Companies Act: Wrinkles remain to be ironed out

Companies Act: Wrinkles remain to be ironed out

Within nine months of operationalising most provisions of the Companies Act 2013, the Lok Sabha last week approved the first amendment to this Act primarily with the intent of improving the ease of doing business in India. This amendment was moved taking into account the pressing issues and key challenges raised by corporates as well as professionals from their experience in implementing the Act.

While these amendments were necessary, there wasn’t a realistic expectation that the Ministry of Corporate Affairs would actually get an amendment bill tabled and passed within such a short time of the Act being operationalised. It, therefore, comes as a great relief to corporates as they go about implementing the new law and gear up for the first year of reporting under the new law.  

However, there are still some areas where corporates continue to have concerns, and hope that a more comprehensive post-implementation review of the Act will be undertaken to address these other issues.
Conflict with Clause 49

Areas such as related party transactions, inter-corporate loans, and fraud reporting have had corporates struggling for a while now, trying to balance compliance with the new requirements without hampering business requirements. Some of these amendments will provide the necessary relief to corporates, and also bring certainty to certain other relaxations that were earlier provided through the rules accompanying the Act.

In particular, requiring only a simple majority to pass resolutions on related party transactions would come as a great relief to corporates, apart from other relief through exemption of transactions with wholly-owned subsidiaries from shareholder approval process and also permitting the Audit Committee to provide omnibus approvals for year on recurring transactions with related parties.  

However, there still is divergence between some of the provisions of the Act and that of Clause 49 of the Listing Agreement; corporates continue to hope that these matters will get aligned at some point to ease implementation challenges.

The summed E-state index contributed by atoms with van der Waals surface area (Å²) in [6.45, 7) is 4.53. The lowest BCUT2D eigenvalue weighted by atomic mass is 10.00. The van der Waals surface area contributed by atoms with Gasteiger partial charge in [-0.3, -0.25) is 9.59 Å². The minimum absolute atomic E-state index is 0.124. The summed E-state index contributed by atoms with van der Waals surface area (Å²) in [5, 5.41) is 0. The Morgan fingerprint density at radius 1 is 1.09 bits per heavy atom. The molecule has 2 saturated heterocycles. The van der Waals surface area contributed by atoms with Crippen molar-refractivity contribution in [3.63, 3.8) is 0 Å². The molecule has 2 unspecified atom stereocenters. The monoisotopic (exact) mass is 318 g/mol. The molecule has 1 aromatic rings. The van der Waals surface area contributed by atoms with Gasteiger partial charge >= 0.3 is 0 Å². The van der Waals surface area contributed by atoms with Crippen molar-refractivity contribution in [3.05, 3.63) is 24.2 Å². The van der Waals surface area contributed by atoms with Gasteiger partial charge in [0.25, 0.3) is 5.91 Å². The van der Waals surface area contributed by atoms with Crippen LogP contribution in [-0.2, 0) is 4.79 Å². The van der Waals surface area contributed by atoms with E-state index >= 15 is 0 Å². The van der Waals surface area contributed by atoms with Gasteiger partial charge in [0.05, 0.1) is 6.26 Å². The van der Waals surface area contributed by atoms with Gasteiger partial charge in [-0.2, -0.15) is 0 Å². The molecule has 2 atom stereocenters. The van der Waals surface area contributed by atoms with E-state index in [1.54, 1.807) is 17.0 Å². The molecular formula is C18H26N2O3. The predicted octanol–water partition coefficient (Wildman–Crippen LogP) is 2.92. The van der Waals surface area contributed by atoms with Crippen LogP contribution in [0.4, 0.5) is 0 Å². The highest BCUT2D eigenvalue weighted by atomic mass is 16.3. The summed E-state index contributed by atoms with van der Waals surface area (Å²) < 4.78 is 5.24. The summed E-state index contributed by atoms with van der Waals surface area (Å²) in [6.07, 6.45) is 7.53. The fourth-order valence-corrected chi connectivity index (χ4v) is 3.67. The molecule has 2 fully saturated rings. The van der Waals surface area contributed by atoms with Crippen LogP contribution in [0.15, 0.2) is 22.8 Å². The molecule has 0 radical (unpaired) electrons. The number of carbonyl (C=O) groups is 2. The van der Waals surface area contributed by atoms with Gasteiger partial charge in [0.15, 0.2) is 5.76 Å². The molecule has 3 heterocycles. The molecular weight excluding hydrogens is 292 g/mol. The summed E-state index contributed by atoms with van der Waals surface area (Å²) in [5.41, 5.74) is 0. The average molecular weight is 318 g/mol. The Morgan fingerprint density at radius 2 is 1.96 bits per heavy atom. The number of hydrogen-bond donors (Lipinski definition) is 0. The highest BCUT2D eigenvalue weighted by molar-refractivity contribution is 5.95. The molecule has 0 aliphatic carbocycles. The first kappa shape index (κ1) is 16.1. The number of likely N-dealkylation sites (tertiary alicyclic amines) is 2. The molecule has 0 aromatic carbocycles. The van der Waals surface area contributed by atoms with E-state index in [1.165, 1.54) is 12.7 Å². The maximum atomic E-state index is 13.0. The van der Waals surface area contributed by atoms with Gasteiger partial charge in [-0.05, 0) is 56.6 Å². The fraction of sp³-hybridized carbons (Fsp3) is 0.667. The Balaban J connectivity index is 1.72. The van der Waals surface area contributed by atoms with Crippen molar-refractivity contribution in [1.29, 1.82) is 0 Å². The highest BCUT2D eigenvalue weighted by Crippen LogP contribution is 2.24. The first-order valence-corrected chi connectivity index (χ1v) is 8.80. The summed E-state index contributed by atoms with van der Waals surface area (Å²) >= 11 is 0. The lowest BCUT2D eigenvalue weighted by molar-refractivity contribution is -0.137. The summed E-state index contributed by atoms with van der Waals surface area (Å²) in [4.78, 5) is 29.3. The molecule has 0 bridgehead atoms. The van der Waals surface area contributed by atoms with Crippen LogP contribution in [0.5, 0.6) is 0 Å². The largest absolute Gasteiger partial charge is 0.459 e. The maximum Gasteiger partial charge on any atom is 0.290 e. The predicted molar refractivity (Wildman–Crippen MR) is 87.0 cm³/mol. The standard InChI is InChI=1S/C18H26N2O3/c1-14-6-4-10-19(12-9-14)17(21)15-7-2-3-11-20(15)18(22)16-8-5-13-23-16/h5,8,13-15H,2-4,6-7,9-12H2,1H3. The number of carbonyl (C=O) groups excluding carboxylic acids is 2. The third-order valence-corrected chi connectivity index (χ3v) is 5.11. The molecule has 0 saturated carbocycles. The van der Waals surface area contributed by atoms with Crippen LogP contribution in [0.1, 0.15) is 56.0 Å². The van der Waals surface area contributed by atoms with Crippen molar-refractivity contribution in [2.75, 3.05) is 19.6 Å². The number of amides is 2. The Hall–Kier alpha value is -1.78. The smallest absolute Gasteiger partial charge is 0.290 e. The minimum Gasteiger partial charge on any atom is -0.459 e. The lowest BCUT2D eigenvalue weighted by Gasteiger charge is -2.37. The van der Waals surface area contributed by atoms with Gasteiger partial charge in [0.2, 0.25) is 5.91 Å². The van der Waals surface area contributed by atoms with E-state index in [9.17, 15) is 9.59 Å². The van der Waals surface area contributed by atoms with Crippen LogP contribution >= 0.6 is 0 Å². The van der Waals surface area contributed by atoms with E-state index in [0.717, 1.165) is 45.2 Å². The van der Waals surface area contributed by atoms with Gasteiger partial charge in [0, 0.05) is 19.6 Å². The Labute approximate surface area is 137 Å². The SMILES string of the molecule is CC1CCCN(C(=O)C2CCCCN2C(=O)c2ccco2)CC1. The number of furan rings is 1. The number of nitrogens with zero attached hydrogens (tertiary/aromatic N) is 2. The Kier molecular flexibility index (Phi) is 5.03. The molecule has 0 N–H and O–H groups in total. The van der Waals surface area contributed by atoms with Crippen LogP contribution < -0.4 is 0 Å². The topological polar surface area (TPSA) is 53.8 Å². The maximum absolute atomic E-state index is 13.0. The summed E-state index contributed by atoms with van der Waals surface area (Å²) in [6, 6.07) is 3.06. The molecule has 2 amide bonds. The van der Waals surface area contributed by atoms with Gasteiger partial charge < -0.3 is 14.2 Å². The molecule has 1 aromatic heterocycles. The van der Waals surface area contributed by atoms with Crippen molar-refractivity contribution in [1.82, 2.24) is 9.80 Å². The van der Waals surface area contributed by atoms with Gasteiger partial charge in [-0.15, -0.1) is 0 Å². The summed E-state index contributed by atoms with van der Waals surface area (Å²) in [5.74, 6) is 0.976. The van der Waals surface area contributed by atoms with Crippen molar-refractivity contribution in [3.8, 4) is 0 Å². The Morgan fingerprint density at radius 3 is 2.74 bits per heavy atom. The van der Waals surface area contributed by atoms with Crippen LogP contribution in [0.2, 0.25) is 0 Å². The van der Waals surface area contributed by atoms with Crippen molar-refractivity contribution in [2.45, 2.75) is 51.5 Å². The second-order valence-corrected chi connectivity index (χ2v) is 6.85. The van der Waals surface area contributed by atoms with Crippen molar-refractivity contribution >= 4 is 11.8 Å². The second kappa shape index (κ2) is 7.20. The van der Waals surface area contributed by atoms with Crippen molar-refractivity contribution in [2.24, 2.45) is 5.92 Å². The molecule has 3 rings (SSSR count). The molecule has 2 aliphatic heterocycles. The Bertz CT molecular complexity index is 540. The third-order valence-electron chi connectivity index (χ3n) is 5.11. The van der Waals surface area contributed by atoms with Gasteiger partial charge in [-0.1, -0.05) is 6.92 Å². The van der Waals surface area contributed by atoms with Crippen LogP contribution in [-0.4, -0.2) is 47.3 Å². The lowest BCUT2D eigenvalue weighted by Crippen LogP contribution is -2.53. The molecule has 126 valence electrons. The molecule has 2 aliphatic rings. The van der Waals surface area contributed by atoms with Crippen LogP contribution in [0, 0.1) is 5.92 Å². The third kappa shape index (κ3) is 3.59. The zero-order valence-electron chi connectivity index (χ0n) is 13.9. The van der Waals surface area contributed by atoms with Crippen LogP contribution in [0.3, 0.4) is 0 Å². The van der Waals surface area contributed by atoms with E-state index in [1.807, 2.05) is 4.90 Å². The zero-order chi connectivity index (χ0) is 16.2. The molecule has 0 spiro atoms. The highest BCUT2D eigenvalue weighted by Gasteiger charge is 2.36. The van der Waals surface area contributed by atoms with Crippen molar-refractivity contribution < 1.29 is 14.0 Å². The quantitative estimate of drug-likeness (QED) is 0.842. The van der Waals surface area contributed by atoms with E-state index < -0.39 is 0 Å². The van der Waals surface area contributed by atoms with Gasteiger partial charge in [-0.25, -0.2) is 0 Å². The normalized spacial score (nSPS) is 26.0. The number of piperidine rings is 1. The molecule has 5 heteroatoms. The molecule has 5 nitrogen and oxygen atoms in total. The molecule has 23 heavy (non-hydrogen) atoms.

Similarly, the amendment which will require reporting of only material frauds to the central government would provide great relief to both corporates as well as auditors.

On the whole, it is a step in the right direction, and the pace at which the government has moved to amend the Act, should make up for the implementation challenges that corporates have faced over the past few months.
 
Corporate concerns

The changes being proposed on related party transactions are largely to address concerns from corporates on implementation of the new requirements.

In doing so, it seeks to partly align the requirements of the Act with the SEBI requirements whereas in some other aspects, it has sought to provide greater relaxation as compared to the SEBI requirements.

The amendment exempting transactions with wholly-owned subsidiaries and allowing companies to obtain omnibus approvals from the Audit Committee for related party transactions seeks to align the Act with similar changes that have been introduced by SEBI.  

However, on transactions that require shareholder approval, the SEBI requirements and those under the Act seem to be diverging further.

SEBI requires a special resolution for material transactions and only non-related party shareholders are permitted to vote on such transactions, whereas as per the proposed amendments in the Act, only an ordinary resolution would be required, and all related parties who are not interested in the specific transaction would also be permitted to vote.  

However, this move seems to be emanating from the hardship being faced by corporates who may not have been able to get minority shareholder approval on proposed transactions. However, in the case of listed companies, the stricter of the two norms would apply.

On reporting of fraud by the Auditor to the Central Government, both the Act as well as the related Rules did not include any reference to materiality of the fraud involved. While this concept was considered in the draft rules, the final rules chose to remain silent, making it onerous for the auditor by requiring him to report all frauds to the Central Government.  

The amendment now seeks to restrict this reporting requirement to only material frauds, for which the thresholds would be prescribed. This would bring great relief to both corporates as well as auditors.

(The writer is Partner and Head — Accounting Advisory Services, KPMG India)

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